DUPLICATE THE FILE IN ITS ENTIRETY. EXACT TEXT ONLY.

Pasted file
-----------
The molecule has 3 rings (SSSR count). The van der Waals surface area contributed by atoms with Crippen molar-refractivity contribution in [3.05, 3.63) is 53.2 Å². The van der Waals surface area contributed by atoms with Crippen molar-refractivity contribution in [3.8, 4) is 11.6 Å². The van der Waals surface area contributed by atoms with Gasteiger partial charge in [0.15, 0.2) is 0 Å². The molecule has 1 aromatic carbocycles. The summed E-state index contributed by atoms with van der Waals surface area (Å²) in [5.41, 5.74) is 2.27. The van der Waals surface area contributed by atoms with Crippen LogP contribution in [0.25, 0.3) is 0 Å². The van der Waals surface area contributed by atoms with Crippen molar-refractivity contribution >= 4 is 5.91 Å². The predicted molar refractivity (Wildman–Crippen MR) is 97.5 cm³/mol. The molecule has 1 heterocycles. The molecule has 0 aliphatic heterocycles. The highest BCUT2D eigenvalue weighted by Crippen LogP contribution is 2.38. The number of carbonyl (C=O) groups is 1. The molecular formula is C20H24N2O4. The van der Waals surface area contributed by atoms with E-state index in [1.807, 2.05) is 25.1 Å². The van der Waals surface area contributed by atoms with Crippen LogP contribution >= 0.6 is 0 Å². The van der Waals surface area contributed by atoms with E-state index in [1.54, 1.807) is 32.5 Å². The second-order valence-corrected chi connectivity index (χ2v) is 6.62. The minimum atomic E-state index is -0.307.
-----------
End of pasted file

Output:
The molecule has 3 rings (SSSR count). The van der Waals surface area contributed by atoms with Crippen molar-refractivity contribution in [3.05, 3.63) is 53.2 Å². The van der Waals surface area contributed by atoms with Crippen molar-refractivity contribution in [3.8, 4) is 11.6 Å². The van der Waals surface area contributed by atoms with Gasteiger partial charge in [0.15, 0.2) is 0 Å². The molecule has 1 aromatic carbocycles. The summed E-state index contributed by atoms with van der Waals surface area (Å²) in [5.41, 5.74) is 2.27. The van der Waals surface area contributed by atoms with Crippen LogP contribution in [0.25, 0.3) is 0 Å². The van der Waals surface area contributed by atoms with Crippen molar-refractivity contribution >= 4 is 5.91 Å². The predicted molar refractivity (Wildman–Crippen MR) is 97.5 cm³/mol. The molecule has 1 heterocycles. The molecule has 0 aliphatic heterocycles. The highest BCUT2D eigenvalue weighted by Crippen LogP contribution is 2.38. The number of carbonyl (C=O) groups is 1. The molecular formula is C20H24N2O4. The van der Waals surface area contributed by atoms with E-state index in [1.807, 2.05) is 25.1 Å². The van der Waals surface area contributed by atoms with Crippen LogP contribution >= 0.6 is 0 Å². The van der Waals surface area contributed by atoms with E-state index in [1.54, 1.807) is 32.5 Å². The second-order valence-corrected chi connectivity index (χ2v) is 6.62. The minimum atomic E-state index is -0.307.